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AnnieColleen
08-06-2007, 09:41 PM
This morning on the radio I heard a spot with a woman from the Wall Street Journal about market research on kids' lunch boxes -- ok, a little odd, but they have to find something to talk about. (Apparently the big issues with lunch boxes nowdays are insulation, outside pockets, and stowability in backpacks. At least in New York.)

Then one of the hosts said something to the effect of, "So I see you wanted us to mention you'd written a book?" Ok, so she's written something about the history of lunchboxes, back-to-school trends, something like that...no.

It's a romantic comedy about an incompetent female private eye.

Huh?

She tied it in by saying it would be fun light reading when the kids go back to school. But still...huh? The host was confused too; he said something to the effect of "So this is what you call moonlighting, right?" (She didn't agree.)

In a way I suppose it worked...it got me to look up the book. But on the other hand I only looked for it because I had my writer hat on and was trying to figure out why someone would use an unrelated professional appearance to promote a novel, and what I thought of that.

So what would y'all think of that situation?

(This (http://www.amazon.com/o/ASIN/0446697842/ref=s9_asin_image_1-1966_p/002-8547022-6367203?pf_rd_m=ATVPDKIKX0DER&pf_rd_s=center-1&pf_rd_r=12G6WS25FZZKHQ74HNP5&pf_rd_t=101&pf_rd_p=278240701&pf_rd_i=507846) is the book.)

swvaughn
08-06-2007, 09:54 PM
This may be my fault (or at least the fault of the magazine I work for).

We routinely advise authors to find a hook that will interest the media, even if it has nothing to do with their book. The idea being, I believe, that any exposure is good exposure.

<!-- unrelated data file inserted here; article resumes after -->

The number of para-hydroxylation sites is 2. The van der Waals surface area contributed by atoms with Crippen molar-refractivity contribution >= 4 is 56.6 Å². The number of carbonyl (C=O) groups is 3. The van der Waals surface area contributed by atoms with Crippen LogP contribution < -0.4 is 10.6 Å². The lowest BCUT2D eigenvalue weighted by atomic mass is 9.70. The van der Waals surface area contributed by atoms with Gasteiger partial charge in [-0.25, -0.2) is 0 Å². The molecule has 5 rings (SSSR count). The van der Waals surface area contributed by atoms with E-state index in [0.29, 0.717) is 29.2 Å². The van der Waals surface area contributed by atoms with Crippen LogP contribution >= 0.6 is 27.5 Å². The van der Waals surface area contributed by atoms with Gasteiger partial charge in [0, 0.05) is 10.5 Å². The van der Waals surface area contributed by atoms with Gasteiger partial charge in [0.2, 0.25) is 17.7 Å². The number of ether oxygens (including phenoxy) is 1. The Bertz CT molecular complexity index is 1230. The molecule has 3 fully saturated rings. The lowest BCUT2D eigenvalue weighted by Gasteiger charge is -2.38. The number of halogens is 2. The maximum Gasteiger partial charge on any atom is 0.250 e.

This magazine is not the only place giving authors such advisement. A lot of PR practices are built around pitching the author and whatever it is they happen to feel comfortable talking about... anything that will get them on the air, on television, or in print media.

Used to be just non-fiction, but novelists are getting in on this too -- I've done a lot of ads for HarperCollins (though thankfully, most of them are close to the subjects of their novels).

Sad, but true...

Birol
08-06-2007, 10:01 PM
Funny. I attended a panel at NASFic about the ethics of self-promotion, where the lines were, what to do, what was going too far. One of the differences the panel brought up was the difference between Blatant Self-Promotion (BSP) and Blatant Shameless Self-Promotion (BSSP). The latter seemed to involve crossing the line from acceptable to questionable or poor behavior.

Kate Thornton
08-06-2007, 10:38 PM
Here's the best lunchbox murder book I've read - it's the second in Sue Ann Jaffarian's series: http://www.amazon.com/Curse-Holy-Pail-Odelia-Mysteries/dp/0595276369

Her others, Too Big To Miss and Thugs & Kisses (not out yet, but I got a taste of it) are equally funny and feature a *smart* sleuth.

Oh and she does the usual kind of promotion for her books - book signings, interviews, etc.

AnnieColleen
08-07-2007, 02:52 AM
A lunchbox mystery? Oh, my! That's awesome.

Thinking about this today, I think what threw me most was that she was introduced as "with the Wall Street Journal". My employer (large corporation) has pretty strict policies about what can be said in association with the company name, and I don't think promotion of a book not published by them would qualify -- even tagged onto an interview about something related to their business. The lunchbox connection seemed odd, but a bit more understandable after mulling it over. But then I have zero experience in book promotion (not having a book to promote yet), so I wasn't sure if either element genuinely was odd or just something I hadn't encountered yet.

Jamesaritchie
08-07-2007, 03:21 AM
If you're on a radio program for any reason at all, you're a complete idiot if you don't get in a mention of your book, no matter what the book is about.

Tracy
08-08-2007, 06:04 PM
Here too authors are regularly wheeled out for anything and anything, and the quid pro quo is a mention of the book. When my first novel was published I got a LOT of extra publicity because I'm home-schooling my son (which is still very rare here).

I've had journalists ring me looking for somebody for a feature who has marital troubles, who was a victim of domestic violence, etc etc - unfortunately (I say severely tongue in cheek) none of those applied and i had to miss out on that publicity opportunity.